As we attempt to recover from the heartbreak and economic impact of the pandemic, I would establish a Community Wealth Building Partnership across the West Midlands to create local jobs, support small businesses, charities, and social enterprises, and repurpose local authority procurement to benefit everyone, not just the bottom line. It is wonderful to celebrate events like the Coventry City of Culture and Birmingham’s Commonwealth Games to build up the hospitality, leisure and tourism, and cultural sectors that have been so affected by the pandemic. The recent announcement of Coventry’s Gigafactory and the building of HS2 are huge opportunities for new jobs, and green jobs, but we need to ensure that the work and business opportunities from these are shared equitably.
Food poverty is a huge and growing problem. It is nothing short of shameful that in the sixth richest economy on the planet in the 21st century, our fellow citizens across the region are having to rely on food banks for essential items. We’ve seen through the pandemic how communities have rallied round to support each other. I would like to see the West Midlands develop a comprehensive food strategy, building on the many community activities that have sprung up right across the area. One example is Incredible Edible Leamington Spa, a community food growing project bringing people together and sharing resources. Companies like Iceland are leading the way piloting a food voucher scheme for pensioners in association with Age UK. But voluntary projects can’t tackle these huge problems alone, we need central government action to make sure no one goes hungry.
The West Midlands, like many areas across the UK, is in the grip of a serious housing crisis. Having a warm, dry, safe home plays a huge role in people’s health and wellbeing and there are simply not enough affordable homes for everyone who needs one. Too many renters are having to put up with poor quality accommodation. We need protections for renters and we simply need to be building far more homes. I would like to see local authorities across the region collaborate with the combined authority and national government to ensure more homes are built, with a particular emphasis on repurposing brownfield sites and retrofitting and improving existing housing stock where possible.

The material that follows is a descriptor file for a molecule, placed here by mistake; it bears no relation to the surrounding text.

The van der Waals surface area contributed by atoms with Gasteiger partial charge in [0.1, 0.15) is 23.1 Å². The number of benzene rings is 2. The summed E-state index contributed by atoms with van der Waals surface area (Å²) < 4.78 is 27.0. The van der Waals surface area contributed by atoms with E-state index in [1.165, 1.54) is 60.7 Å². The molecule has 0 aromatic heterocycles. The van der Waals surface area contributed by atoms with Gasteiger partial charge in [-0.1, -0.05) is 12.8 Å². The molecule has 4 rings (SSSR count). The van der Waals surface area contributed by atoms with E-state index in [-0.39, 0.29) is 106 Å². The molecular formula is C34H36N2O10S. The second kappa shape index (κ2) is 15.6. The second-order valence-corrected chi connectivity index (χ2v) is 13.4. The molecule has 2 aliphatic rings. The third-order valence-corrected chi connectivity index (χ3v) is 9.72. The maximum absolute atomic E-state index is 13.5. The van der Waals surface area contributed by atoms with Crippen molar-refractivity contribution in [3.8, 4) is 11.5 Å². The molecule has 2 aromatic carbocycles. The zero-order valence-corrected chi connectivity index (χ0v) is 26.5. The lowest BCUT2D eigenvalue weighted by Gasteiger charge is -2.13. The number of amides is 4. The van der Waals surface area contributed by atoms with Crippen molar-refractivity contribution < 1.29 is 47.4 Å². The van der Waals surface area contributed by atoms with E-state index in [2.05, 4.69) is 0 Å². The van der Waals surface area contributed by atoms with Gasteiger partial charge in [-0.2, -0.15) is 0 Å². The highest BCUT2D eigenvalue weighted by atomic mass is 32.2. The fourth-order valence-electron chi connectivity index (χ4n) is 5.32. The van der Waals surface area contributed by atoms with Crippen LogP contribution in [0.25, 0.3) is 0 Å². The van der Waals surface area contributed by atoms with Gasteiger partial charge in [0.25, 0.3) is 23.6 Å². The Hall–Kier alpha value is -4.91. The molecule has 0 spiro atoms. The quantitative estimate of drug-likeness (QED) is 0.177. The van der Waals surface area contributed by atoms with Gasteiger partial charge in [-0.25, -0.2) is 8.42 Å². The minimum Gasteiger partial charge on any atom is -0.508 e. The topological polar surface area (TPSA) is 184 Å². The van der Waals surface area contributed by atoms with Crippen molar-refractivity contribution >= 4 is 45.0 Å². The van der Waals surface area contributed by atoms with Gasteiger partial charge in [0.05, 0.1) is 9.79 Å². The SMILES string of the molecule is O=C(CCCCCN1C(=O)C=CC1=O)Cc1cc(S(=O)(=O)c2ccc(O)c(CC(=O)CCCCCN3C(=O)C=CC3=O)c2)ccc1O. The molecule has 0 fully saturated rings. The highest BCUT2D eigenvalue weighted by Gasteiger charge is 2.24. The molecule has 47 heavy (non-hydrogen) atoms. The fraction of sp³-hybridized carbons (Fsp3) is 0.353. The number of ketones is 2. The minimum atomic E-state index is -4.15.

Reducing our reliance on roads has to be a priority. Reducing and slowing traffic would reduce the risk of pedestrian – and especially child – fatalities and bring about wider benefits such as less pollution and stronger communities. I welcome Birmingham council’s plans to reduce traffic and short car journeys in the region. I would like to see a Healthy Streets policy, which centres people and their health, adopted throughout the West Midlands. A focus on improvements to public realm, and creating safe, accessible, and attractive streets, would help to bring people back to our oncebustling town and city centres. Whether we’re looking at poverty, jobs, food, housing, or transport, all of these affect people’s health and wellbeing. My vision and hope for the next ten years is that there is commitment across the West Midlands to tackling inequality, whether that’s health, wealth or any other dimension. Decision makers need to implement specific actions with measurable targets keeping those that have the least front of mind. Just like I do when I think of that boy’s school trousers and the woman caring for her bed-bound daughter. My vision and hope is that everyone can have their fair share, today, for the next ten years, and always.